ments which some of them had then lately expressed in public, I heard him close a large collection of charges against the French revolutionists, by solemnly declaring, that they had destroyed "the King's Castle."

This royal castle, Mr. Fox, during his powerful reply, thus apostrophised, in the well-known lines of Cowper:

Ye horrid tow'rs, the abode of broken hearts;
Ye dungeons, and ye cages of despair,
That monarchs have supplied from age to age
With music, such as suits their sov'reign ears,

The sighs and groans of miserable men!

There's not an English heart that would not leap
To hear that ye were fall'n at last.-

"Yes," added Mr. Fox, looking at Mr. Burke, who sat just below him, "there is an English heart, and, I am sorry to say, it is the heart of that honourable gentleman." I am more induced to state these particulars, because, so far as I have observed, justice has not been often done to the strikingly happy manner in which I saw and heard Mr. Fox apply the quotation.

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Mr. Hayley, in his Life of the Poet,' (4to. ii. 236,) remarks, that Cowper felt the full value of applause, when conferred by a liberal and a powerful mind. I had," he proceeds, " a singularly pleasing opportunity of observing the just sensibility of his nature in this point, by carrying to him, in one of my visits to Weston, a recent newspaper, including the speech of Mr. Fox, in which that accomplished orator had given new lustre to a splendid passage in the Task,' by reciting it in Parliament."

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Now I am reverting to this "tale of other times," you will, I dare say, excuse me if, "narrative with age," I here record my recollection of two English hearts which beat in unison with those of the amiable Poet, and the philanthropic Orator. A friend of mine visited, in 1790, the ruins of the Bastile, from whence he brought a few fragments, with which he designed to ornament a summer-house. On this occasion, another friend wrote, con amore, the following lines, for an inscription, which I now bring out from one of the cells of memory, in which they have lodged for the last five-and-thirty years:

Ye who, by Fancy led, delight to trace

Each scene where Sculpture did her Athens grace,
By History's torch illumined, who explore
Her time-worn steps on Tyber's classic shore,
Approach! for oft as wakes the generous mind
To virtue, and the bliss of human kind;
Oft as compassion asks, yet dreads to know,
Bastile! the secrets of thy house of woe,
These shapeless stones a transport shall impart,
Beyond the magic energy of art:

For, lo! they tell how Justice claims her sway,
And guilty dungeons open to the day;

Tow'rs, that for ages braved the observant sky,
Whose echoes mock'd the captive's hopeless sigh,

Sink, at her sov'reign word, to rise no more:

Let man rejoice, though priests and kings deplore.

I have now before me, though I must reserve the use of them to another occasion, two interesting documents, printed before the revolution. They disclose a few secrets of the prison-house." The mighty number are reserved to be disclosed when the oppressor and the oppressed shall meet together before an impartial tribunal, where names of awe and distance here," must " rank with common men."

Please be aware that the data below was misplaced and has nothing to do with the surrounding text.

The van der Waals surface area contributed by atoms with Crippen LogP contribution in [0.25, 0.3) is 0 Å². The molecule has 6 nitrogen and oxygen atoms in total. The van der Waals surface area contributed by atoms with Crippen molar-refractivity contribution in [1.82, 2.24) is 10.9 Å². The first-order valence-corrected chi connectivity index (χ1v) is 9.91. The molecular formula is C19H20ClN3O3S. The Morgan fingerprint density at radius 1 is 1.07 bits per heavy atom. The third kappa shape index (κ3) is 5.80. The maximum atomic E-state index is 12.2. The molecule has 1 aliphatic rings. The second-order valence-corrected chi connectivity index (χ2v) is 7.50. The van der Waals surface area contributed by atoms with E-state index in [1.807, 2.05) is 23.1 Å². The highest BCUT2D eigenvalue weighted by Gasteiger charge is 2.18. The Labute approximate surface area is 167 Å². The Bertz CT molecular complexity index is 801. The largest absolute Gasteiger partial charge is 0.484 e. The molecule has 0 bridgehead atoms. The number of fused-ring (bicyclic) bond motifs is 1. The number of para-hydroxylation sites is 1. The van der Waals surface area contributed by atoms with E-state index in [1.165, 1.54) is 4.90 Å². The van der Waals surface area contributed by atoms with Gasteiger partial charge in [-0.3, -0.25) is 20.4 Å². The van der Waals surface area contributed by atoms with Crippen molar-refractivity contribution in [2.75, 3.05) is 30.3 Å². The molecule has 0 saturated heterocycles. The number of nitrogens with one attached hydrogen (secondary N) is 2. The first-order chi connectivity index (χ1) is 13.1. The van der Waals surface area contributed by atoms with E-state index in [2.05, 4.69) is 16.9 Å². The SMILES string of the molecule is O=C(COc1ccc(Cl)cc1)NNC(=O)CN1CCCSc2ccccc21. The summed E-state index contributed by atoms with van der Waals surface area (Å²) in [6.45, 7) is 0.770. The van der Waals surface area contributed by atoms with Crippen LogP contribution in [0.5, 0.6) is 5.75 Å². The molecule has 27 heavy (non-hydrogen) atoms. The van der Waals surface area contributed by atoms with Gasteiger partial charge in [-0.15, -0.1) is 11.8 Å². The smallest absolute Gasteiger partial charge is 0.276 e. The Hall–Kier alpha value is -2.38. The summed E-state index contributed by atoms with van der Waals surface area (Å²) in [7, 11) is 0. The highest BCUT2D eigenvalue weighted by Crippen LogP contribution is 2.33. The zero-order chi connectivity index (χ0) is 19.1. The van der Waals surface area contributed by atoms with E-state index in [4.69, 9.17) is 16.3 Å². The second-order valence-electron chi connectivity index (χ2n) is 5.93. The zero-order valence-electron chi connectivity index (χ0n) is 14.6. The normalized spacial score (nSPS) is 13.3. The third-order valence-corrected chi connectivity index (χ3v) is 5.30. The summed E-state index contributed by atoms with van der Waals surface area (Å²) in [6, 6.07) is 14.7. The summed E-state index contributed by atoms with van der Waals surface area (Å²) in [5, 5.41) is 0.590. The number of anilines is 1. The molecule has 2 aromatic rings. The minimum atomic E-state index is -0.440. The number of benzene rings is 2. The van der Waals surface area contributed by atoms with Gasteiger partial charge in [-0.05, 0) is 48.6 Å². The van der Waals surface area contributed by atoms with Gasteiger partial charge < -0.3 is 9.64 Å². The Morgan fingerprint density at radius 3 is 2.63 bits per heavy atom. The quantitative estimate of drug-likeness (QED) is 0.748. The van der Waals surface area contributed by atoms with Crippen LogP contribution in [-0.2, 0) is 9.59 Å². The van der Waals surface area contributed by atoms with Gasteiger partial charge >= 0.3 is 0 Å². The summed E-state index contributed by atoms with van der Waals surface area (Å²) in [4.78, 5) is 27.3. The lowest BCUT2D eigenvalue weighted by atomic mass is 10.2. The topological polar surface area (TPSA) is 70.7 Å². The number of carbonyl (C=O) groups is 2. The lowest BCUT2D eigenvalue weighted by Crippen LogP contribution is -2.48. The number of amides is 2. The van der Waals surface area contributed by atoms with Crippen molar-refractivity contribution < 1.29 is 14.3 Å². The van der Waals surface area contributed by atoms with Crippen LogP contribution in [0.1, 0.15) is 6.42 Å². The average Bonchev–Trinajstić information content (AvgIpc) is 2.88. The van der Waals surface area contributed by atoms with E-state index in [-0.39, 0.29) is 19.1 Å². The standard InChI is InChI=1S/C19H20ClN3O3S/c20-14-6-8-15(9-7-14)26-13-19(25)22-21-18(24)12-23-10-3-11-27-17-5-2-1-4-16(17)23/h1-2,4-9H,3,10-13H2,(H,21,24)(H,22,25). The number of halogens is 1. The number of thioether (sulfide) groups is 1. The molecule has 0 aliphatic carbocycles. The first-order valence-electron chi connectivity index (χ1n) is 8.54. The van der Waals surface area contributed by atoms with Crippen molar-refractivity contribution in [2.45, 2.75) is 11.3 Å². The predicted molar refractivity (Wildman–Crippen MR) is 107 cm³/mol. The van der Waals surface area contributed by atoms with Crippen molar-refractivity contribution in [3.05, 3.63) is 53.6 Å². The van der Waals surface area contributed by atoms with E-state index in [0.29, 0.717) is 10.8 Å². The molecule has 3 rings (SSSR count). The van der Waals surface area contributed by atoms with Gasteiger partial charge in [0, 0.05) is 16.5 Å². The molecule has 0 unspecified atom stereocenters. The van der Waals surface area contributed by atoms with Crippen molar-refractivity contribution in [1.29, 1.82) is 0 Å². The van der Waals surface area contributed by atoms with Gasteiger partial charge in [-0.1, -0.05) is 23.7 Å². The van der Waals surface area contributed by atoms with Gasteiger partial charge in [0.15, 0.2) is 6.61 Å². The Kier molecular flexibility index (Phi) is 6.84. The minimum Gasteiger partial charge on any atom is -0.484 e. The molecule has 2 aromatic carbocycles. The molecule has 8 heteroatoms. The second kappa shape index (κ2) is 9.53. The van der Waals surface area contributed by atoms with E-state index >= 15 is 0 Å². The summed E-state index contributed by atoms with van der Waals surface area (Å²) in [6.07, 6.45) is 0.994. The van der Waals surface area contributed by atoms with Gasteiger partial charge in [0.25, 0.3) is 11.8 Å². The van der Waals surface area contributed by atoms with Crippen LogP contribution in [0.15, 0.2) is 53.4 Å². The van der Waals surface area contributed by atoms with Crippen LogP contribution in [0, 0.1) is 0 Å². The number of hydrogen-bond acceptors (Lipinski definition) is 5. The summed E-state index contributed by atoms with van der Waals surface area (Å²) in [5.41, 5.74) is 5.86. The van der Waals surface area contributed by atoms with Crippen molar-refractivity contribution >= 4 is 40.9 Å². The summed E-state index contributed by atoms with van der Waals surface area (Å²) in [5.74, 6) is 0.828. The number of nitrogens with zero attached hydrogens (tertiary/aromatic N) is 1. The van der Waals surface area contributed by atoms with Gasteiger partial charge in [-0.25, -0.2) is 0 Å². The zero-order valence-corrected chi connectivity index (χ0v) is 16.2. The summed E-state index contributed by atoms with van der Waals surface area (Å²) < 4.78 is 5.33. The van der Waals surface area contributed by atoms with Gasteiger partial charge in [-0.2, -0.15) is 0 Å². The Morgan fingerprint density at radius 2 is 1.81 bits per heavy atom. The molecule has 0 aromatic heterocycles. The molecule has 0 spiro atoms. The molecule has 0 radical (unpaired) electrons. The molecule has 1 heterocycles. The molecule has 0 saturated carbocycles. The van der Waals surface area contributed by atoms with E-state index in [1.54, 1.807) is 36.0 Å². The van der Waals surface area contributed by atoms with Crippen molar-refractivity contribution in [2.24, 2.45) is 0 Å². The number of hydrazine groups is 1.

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The following particulars, regarding these valuable islands, are drawn from a statistical work published at Manilla in 1820, an abstract of which has been inserted in that ably-conducted publication, the Singapore Chronicle :

"The revenue of the Phillippines amounts to 1,466,610 Spanish dollars, and is made up of such articles as the following: a poll tax on the natives of the country, commonly called the contribucion, amounting to 70107 Spanish dollars, a monopoly of tobacco amounting to 357,288 dollars; a capitation tax on the Chinese, amounting to the exorbitant sum of six dollars a head, &c., with custom house duties, among which are included a duty on the exportation of bullion. The impolicy and unproductiveness of such a system of taxation will readily occur. There exists no land-tax, but in room of it a poll-tax, comparatively trifling in its amount, as highly unpopular in the Phillippines as capitation taxes have always been in every age and country. The subjects of the European Government of Java amount to about the same number as those of the Spanish Phillippines; and Java can scarcely be said to be either more fertile or more favourably situated than Luconia and its dependent islands, yet the revenue of Java, for the corresponding period quoted for the Phillippines, amounted to very near ten times as much; which shows how much more skilful is the system of taxation established in that country, since it cannot be alleged that it is either more burdensome or more unpopular."

"The Phillippines are divided into thirty-one provinces, sixteen of which are situated in the islands of Luconia, and fifteen in the smaller islands, including the Mariannas. The total population is two millions two hundred and forty-nine thousand eight hundred and fifty-two; of this number, 137,622 belong to the great island of Luconia, giving about forty-five inhabitants to the square mile; a rate which shows it to be much less populous than Java, which, to the best of our recollection, has more than double this density of inhabitants. The contrast is still stronger with the British provinces in Hindoostan, some of which, as will be seen by an able and original Oriental Herald, Vol. 9.